Who could possibly be mad at Crayola?
Lots of people, it seems, since the crayon and art supplies giant announced their new blue crayon color on September 14:
What’s wrong with that name? We already have Tickle Me Pink, Razzmatazz fucshia, Fuzzy Wuzzy brown and Inchworm green. It’s a play on words. It’s fun. It aims to be memorable.
But critics say it’s teaching children incorrect grammar and spelling.
No puns for you!
Like this woman, Julie Loiseau, who said Crayola fails on two counts:
Her tweet elicited hundreds of replies on Twitter criticizing her stance. Like this one from Erin Kimmett, who points out that kids aren’t learning colors from what crayons are called anyway.
But people like Jenna Bruce seem concerned that crayon colors are actually pretty important to helping kids learn.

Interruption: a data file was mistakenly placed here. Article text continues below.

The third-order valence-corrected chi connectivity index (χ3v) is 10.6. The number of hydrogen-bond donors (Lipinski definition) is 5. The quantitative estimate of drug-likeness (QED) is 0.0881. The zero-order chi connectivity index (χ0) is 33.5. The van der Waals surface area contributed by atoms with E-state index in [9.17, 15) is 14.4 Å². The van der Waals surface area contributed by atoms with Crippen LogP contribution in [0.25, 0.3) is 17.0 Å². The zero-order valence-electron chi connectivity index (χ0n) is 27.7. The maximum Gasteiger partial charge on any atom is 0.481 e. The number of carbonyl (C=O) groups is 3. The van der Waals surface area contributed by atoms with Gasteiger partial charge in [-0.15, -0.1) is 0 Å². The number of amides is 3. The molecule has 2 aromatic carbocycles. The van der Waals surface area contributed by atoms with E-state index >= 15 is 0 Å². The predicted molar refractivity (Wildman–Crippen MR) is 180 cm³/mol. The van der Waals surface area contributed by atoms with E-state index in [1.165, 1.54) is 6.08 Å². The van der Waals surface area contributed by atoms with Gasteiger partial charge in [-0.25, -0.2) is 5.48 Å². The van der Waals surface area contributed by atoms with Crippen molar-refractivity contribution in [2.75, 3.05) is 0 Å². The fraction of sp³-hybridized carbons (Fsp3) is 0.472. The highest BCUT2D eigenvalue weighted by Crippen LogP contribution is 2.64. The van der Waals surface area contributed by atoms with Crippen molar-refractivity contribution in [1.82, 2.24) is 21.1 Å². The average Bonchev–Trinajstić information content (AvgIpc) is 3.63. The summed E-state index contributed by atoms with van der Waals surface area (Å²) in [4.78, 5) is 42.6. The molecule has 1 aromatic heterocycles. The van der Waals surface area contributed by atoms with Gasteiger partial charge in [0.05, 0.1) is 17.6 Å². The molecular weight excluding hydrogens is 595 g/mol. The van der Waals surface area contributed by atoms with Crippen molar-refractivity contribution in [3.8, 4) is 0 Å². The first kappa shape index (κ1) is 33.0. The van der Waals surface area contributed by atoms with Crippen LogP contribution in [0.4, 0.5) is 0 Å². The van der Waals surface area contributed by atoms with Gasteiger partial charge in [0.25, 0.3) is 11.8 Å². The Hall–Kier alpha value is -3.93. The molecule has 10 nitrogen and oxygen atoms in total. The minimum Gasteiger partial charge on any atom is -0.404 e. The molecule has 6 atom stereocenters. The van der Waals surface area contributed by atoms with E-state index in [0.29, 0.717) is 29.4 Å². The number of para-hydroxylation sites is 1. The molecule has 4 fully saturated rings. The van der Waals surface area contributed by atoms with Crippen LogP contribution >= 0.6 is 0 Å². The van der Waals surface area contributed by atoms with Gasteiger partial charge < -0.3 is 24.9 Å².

Where’s the pizzazz?
Some critics weren’t mad at Crayola over the spelling. They objected on grounds of lack of creativity:
Or this man, who seems to be an enemy of portmanteaus:
Clapping back at the critics
Julia Aguilar just wants the outrage machine to stop for a minute:
Mike Isenberg wants people to know the TRUTH.
Not everyone has the blues
Mild controversy aside, the new color was met with mostly bluetiful comments.
Crayola critics, can we just agree to disagree? I seriously doubt my tiny humans care what the new blue is named while they’re just coloring sky.
Bluetiful replaces the yellow Dandelion, which Crayola retired earlier this year.
You can discover Crayola’s 248 current colors here.
Watch: Critics condemn Crayola for new ‘Bluetiful’ crayon color.
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